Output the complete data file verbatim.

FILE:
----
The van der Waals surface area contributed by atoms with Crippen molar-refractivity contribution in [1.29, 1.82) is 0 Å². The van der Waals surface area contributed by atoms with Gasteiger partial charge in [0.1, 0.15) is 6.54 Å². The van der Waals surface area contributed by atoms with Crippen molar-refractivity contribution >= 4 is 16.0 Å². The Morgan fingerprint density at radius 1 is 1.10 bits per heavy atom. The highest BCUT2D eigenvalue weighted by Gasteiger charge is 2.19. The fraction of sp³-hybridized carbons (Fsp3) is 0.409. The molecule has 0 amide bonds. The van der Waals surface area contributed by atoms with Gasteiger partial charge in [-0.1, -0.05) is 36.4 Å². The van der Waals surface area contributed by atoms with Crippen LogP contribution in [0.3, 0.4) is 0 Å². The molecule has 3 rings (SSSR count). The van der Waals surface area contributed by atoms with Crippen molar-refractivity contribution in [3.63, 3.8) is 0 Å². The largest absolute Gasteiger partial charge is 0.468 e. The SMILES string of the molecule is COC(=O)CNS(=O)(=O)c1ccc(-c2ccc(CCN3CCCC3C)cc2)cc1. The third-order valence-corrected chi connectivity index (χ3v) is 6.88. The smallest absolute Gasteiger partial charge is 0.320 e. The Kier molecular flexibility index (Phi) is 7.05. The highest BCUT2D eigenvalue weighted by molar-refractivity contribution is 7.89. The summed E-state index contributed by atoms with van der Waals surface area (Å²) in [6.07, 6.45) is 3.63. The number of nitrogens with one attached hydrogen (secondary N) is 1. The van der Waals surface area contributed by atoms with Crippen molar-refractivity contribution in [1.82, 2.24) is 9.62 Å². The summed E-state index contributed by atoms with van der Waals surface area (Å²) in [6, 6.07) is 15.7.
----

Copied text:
The van der Waals surface area contributed by atoms with Crippen molar-refractivity contribution in [1.29, 1.82) is 0 Å². The van der Waals surface area contributed by atoms with Gasteiger partial charge in [0.1, 0.15) is 6.54 Å². The van der Waals surface area contributed by atoms with Crippen molar-refractivity contribution >= 4 is 16.0 Å². The Morgan fingerprint density at radius 1 is 1.10 bits per heavy atom. The highest BCUT2D eigenvalue weighted by Gasteiger charge is 2.19. The fraction of sp³-hybridized carbons (Fsp3) is 0.409. The molecule has 0 amide bonds. The van der Waals surface area contributed by atoms with Gasteiger partial charge in [-0.1, -0.05) is 36.4 Å². The van der Waals surface area contributed by atoms with Crippen LogP contribution in [0.3, 0.4) is 0 Å². The molecule has 3 rings (SSSR count). The van der Waals surface area contributed by atoms with Crippen molar-refractivity contribution in [3.63, 3.8) is 0 Å². The largest absolute Gasteiger partial charge is 0.468 e. The SMILES string of the molecule is COC(=O)CNS(=O)(=O)c1ccc(-c2ccc(CCN3CCCC3C)cc2)cc1. The third-order valence-corrected chi connectivity index (χ3v) is 6.88. The smallest absolute Gasteiger partial charge is 0.320 e. The Kier molecular flexibility index (Phi) is 7.05. The highest BCUT2D eigenvalue weighted by molar-refractivity contribution is 7.89. The summed E-state index contributed by atoms with van der Waals surface area (Å²) in [6.07, 6.45) is 3.63. The number of nitrogens with one attached hydrogen (secondary N) is 1. The van der Waals surface area contributed by atoms with Crippen molar-refractivity contribution in [1.82, 2.24) is 9.62 Å². The summed E-state index contributed by atoms with van der Waals surface area (Å²) in [6, 6.07) is 15.7.